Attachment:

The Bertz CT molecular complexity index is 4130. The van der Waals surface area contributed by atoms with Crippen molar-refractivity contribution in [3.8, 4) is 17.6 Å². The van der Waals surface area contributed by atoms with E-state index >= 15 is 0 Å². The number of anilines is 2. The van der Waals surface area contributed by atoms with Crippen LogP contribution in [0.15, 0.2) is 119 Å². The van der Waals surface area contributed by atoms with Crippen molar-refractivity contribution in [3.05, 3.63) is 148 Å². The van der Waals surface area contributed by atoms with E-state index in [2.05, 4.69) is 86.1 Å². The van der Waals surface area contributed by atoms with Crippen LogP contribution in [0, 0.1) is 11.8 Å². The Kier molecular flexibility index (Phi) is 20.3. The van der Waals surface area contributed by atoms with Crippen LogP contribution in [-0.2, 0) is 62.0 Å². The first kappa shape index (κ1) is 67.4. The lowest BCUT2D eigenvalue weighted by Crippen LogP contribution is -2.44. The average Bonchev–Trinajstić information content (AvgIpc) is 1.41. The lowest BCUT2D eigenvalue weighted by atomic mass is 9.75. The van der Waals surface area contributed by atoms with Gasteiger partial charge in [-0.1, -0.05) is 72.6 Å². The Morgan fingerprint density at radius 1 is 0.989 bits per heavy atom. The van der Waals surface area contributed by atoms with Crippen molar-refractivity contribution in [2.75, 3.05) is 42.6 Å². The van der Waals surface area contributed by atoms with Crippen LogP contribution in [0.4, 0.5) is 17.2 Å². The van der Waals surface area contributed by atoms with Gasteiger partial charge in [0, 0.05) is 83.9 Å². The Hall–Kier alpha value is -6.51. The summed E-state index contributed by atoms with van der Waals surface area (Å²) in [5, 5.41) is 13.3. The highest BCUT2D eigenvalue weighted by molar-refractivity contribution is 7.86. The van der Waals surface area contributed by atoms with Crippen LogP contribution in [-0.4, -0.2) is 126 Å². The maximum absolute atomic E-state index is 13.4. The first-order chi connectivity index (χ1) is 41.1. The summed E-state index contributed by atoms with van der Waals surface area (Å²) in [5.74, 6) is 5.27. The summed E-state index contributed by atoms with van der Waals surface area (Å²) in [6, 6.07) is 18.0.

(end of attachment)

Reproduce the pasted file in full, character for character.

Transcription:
The Bertz CT molecular complexity index is 4130. The van der Waals surface area contributed by atoms with Crippen molar-refractivity contribution in [3.8, 4) is 17.6 Å². The van der Waals surface area contributed by atoms with E-state index >= 15 is 0 Å². The number of anilines is 2. The van der Waals surface area contributed by atoms with Crippen LogP contribution in [0.15, 0.2) is 119 Å². The van der Waals surface area contributed by atoms with Crippen molar-refractivity contribution in [3.05, 3.63) is 148 Å². The van der Waals surface area contributed by atoms with E-state index in [2.05, 4.69) is 86.1 Å². The van der Waals surface area contributed by atoms with Crippen LogP contribution in [0, 0.1) is 11.8 Å². The Kier molecular flexibility index (Phi) is 20.3. The van der Waals surface area contributed by atoms with Crippen LogP contribution in [-0.2, 0) is 62.0 Å². The first kappa shape index (κ1) is 67.4. The lowest BCUT2D eigenvalue weighted by Crippen LogP contribution is -2.44. The average Bonchev–Trinajstić information content (AvgIpc) is 1.41. The lowest BCUT2D eigenvalue weighted by atomic mass is 9.75. The van der Waals surface area contributed by atoms with Gasteiger partial charge in [-0.1, -0.05) is 72.6 Å². The Morgan fingerprint density at radius 1 is 0.989 bits per heavy atom. The van der Waals surface area contributed by atoms with Crippen molar-refractivity contribution in [2.75, 3.05) is 42.6 Å². The van der Waals surface area contributed by atoms with Crippen LogP contribution in [0.4, 0.5) is 17.2 Å². The van der Waals surface area contributed by atoms with Gasteiger partial charge in [0, 0.05) is 83.9 Å². The Hall–Kier alpha value is -6.51. The summed E-state index contributed by atoms with van der Waals surface area (Å²) in [5, 5.41) is 13.3. The highest BCUT2D eigenvalue weighted by molar-refractivity contribution is 7.86. The van der Waals surface area contributed by atoms with Crippen LogP contribution in [-0.4, -0.2) is 126 Å². The maximum absolute atomic E-state index is 13.4. The first-order chi connectivity index (χ1) is 41.1. The summed E-state index contributed by atoms with van der Waals surface area (Å²) in [5.74, 6) is 5.27. The summed E-state index contributed by atoms with van der Waals surface area (Å²) in [6, 6.07) is 18.0.